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Workers remove a banner for "The Interview" from a billboard in Hollywood a day after Sony announced it was cancelling the movie's Christmas release.

Michael Thurston/AFP / Getty Images

It's no surprise that North Korea doesn't share Hollywood's sense of humour – is laughter even allowed in Kim Jong-un's self-glorying dictatorship?

But the unprecedented cyberattack and escalation of threats against Sony Pictures, which led the studio to cancel a farcical film about the assassination of North Korea's leader, is a worrying development in the growing power of state-sponsored hackers to compromise global security and corporate independence.

The Interview was the movie industry's idea of holiday humour, an unlikely comedy about the targeted killing of a living person – a man extravagantly revered in his own country, if only through brutal compulsion. The premise was bound to be problematic for anyone who viewed Canadian director/actor Seth Rogen's satire in geopolitical terms and not just as harmless fun for vacant minds at the local multiplex.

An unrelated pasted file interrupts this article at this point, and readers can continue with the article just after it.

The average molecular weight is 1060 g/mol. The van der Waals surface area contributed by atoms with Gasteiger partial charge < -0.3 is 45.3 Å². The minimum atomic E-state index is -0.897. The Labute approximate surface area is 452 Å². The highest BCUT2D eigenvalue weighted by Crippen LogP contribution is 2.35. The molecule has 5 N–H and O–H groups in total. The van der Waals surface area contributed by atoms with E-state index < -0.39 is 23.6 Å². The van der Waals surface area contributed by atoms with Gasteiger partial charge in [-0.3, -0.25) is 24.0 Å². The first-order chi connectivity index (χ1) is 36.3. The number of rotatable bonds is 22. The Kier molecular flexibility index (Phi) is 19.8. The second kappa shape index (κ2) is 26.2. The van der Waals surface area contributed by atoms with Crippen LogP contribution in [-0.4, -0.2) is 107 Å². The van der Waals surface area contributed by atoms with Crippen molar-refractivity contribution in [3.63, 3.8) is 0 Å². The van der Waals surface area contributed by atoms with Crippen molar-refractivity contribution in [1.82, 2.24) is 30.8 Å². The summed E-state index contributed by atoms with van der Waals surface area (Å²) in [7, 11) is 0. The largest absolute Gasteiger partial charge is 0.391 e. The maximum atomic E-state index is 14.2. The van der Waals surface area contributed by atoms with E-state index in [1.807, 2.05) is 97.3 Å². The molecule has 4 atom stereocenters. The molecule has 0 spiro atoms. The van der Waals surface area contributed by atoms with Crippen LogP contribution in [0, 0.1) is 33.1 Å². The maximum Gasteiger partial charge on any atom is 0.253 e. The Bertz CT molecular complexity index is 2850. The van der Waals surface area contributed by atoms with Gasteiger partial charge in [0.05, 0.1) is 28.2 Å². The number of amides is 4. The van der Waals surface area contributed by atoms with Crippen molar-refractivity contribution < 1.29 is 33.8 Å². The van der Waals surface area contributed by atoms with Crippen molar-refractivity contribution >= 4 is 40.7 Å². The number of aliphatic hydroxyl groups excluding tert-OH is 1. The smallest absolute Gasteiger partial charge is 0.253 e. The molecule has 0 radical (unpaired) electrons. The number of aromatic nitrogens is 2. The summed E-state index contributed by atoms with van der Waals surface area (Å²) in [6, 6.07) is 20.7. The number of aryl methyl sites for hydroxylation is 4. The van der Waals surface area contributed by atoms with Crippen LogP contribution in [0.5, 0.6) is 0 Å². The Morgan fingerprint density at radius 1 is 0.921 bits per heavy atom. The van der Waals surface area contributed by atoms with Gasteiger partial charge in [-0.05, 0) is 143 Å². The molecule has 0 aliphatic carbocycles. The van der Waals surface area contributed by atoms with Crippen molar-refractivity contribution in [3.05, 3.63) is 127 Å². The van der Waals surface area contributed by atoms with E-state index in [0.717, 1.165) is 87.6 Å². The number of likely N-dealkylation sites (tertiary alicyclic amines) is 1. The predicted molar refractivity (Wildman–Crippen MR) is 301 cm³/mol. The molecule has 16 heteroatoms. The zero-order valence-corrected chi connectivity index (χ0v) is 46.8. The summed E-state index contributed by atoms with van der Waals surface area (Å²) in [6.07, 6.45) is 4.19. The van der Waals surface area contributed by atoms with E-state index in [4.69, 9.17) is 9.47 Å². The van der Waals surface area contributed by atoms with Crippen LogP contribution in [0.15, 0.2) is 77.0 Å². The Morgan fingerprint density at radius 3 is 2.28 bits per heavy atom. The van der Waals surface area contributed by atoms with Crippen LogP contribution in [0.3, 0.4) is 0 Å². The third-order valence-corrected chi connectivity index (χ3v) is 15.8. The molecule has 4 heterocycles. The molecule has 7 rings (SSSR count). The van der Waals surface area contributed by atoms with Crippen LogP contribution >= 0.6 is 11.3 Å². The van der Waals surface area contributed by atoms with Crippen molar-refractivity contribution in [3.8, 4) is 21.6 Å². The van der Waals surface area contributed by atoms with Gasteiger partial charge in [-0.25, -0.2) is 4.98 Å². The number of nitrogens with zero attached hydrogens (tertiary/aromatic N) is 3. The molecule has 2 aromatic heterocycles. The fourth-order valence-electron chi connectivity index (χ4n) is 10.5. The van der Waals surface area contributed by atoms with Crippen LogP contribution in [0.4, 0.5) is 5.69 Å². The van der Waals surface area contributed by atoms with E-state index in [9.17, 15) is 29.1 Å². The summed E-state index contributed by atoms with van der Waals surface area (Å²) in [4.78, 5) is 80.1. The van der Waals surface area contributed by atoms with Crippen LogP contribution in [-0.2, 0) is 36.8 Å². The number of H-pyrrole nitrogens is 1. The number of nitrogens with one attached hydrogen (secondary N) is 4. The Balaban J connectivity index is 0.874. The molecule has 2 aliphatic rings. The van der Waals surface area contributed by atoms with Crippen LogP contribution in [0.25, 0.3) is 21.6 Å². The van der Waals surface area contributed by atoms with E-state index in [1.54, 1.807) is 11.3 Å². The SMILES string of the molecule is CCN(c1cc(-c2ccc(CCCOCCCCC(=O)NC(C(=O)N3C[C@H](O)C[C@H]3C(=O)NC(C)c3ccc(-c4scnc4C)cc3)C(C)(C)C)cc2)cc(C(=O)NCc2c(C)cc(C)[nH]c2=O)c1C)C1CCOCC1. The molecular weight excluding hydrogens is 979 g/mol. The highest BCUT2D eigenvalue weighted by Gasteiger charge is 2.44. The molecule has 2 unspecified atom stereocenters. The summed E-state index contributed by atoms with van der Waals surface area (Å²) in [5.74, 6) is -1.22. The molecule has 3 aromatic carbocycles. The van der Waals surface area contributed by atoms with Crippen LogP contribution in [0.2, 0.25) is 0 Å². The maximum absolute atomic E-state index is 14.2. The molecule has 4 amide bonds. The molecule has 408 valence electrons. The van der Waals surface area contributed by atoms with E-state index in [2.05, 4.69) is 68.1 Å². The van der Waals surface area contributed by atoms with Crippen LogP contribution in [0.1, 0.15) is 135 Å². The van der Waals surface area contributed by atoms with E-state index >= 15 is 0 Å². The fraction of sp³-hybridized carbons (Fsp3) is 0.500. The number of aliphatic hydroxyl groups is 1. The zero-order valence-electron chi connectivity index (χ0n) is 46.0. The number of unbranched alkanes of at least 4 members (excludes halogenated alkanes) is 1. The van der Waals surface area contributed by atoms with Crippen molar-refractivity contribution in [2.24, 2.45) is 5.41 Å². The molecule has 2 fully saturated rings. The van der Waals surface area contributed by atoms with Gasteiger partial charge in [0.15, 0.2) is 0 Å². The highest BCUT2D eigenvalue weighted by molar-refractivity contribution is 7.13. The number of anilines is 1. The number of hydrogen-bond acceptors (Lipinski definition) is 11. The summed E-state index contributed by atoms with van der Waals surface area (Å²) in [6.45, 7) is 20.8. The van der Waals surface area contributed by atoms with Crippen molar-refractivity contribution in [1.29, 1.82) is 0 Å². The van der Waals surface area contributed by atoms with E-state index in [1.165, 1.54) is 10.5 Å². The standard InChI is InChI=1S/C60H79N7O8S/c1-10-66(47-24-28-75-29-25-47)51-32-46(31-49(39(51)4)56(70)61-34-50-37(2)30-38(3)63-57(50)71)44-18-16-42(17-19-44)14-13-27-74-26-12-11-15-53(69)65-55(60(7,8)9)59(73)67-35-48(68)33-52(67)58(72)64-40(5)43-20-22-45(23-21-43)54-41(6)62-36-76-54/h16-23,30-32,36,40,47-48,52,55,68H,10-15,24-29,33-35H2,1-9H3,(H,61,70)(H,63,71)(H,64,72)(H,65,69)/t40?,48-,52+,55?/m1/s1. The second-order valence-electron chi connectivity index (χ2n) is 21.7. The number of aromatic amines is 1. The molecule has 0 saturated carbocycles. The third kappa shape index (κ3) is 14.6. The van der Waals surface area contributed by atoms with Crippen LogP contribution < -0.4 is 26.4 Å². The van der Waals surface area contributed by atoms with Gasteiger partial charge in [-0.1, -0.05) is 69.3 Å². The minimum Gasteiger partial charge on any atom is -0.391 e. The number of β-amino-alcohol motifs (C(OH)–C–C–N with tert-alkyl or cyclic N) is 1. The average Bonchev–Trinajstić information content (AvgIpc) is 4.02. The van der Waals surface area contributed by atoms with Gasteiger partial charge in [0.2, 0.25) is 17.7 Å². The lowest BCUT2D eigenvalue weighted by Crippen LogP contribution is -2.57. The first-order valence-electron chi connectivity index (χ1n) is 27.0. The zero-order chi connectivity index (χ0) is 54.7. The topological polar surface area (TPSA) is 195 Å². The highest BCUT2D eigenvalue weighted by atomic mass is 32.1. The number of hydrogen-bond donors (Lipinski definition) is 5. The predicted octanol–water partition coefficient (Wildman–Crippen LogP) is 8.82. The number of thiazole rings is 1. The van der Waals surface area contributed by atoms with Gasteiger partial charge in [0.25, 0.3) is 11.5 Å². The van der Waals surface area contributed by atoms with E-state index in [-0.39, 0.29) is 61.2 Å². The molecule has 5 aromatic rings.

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North Korea called the movie "an act of war," and the subsequent infiltration of Sony's computer network has been linked by U.S. experts to government-sponsored hackers. Most recently, a threat was sent to Sony warning the company that, if it released the film, "the world would be full of fear." Movie-house chains, including Cineplex Entertainment in Canada, cancelled their bookings before Sony finally decided to kill the film.

Calculating risk in the shadowy world of cyberthreats is hardly a sure thing, and that's before you introduce the wild card of North Korea, a rogue state that has both the will and the weaponry to turn its Bond-villain caricature into reality. But as a Japanese-owned company, Sony is justified in viewing neighbouring North Korea as an instigator of bad behaviour rather than just as a figment of Hollywood fantasy.

A cyberattack on this scale rightly challenges our sense of security. But Sony's willingness to acknowledge the threat shouldn't be equated with artistic cowardice. Arguments for free speech don't exist in a peaceable void. They're contingent on the danger involved in continuing to promote a view that is provocative.

In the case of Mr. Rogen, whose expertise in gross-out slacker films may not have earned him the moral right to kill off living leaders in his movies, the artistic principle wasn't strong enough to sustain the fight against an opponent who could shut down the holiday-movie marketplace. Put more crassly, movie companies self-censor at the political level all the time – in this case Sony simply invoked its better judgment when it was too late.

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